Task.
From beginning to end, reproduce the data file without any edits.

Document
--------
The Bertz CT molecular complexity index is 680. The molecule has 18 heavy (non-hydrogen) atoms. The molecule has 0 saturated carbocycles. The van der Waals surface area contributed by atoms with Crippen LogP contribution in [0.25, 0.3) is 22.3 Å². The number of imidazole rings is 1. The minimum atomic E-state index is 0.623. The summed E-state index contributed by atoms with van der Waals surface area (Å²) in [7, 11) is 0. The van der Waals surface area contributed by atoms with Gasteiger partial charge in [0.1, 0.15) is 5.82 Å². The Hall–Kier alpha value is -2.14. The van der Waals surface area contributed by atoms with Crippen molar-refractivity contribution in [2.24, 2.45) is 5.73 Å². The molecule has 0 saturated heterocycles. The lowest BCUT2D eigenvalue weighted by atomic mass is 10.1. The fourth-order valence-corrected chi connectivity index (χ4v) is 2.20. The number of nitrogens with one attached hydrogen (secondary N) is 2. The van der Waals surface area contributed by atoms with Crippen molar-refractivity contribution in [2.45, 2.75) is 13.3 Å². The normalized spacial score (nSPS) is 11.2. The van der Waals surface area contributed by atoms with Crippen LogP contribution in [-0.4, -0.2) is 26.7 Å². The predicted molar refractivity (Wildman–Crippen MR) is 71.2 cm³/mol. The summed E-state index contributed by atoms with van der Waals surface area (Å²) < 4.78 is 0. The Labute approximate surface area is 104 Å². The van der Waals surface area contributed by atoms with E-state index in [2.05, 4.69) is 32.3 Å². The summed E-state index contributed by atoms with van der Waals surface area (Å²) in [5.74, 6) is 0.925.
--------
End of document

The Bertz CT molecular complexity index is 680. The molecule has 18 heavy (non-hydrogen) atoms. The molecule has 0 saturated carbocycles. The van der Waals surface area contributed by atoms with Crippen LogP contribution in [0.25, 0.3) is 22.3 Å². The number of imidazole rings is 1. The minimum atomic E-state index is 0.623. The summed E-state index contributed by atoms with van der Waals surface area (Å²) in [7, 11) is 0. The van der Waals surface area contributed by atoms with Gasteiger partial charge in [0.1, 0.15) is 5.82 Å². The Hall–Kier alpha value is -2.14. The van der Waals surface area contributed by atoms with Crippen molar-refractivity contribution in [2.24, 2.45) is 5.73 Å². The molecule has 0 saturated heterocycles. The lowest BCUT2D eigenvalue weighted by atomic mass is 10.1. The fourth-order valence-corrected chi connectivity index (χ4v) is 2.20. The number of nitrogens with one attached hydrogen (secondary N) is 2. The van der Waals surface area contributed by atoms with Crippen molar-refractivity contribution in [2.45, 2.75) is 13.3 Å². The normalized spacial score (nSPS) is 11.2. The van der Waals surface area contributed by atoms with Crippen LogP contribution in [-0.4, -0.2) is 26.7 Å². The predicted molar refractivity (Wildman–Crippen MR) is 71.2 cm³/mol. The summed E-state index contributed by atoms with van der Waals surface area (Å²) < 4.78 is 0. The Labute approximate surface area is 104 Å². The van der Waals surface area contributed by atoms with E-state index in [2.05, 4.69) is 32.3 Å². The summed E-state index contributed by atoms with van der Waals surface area (Å²) in [5.74, 6) is 0.925.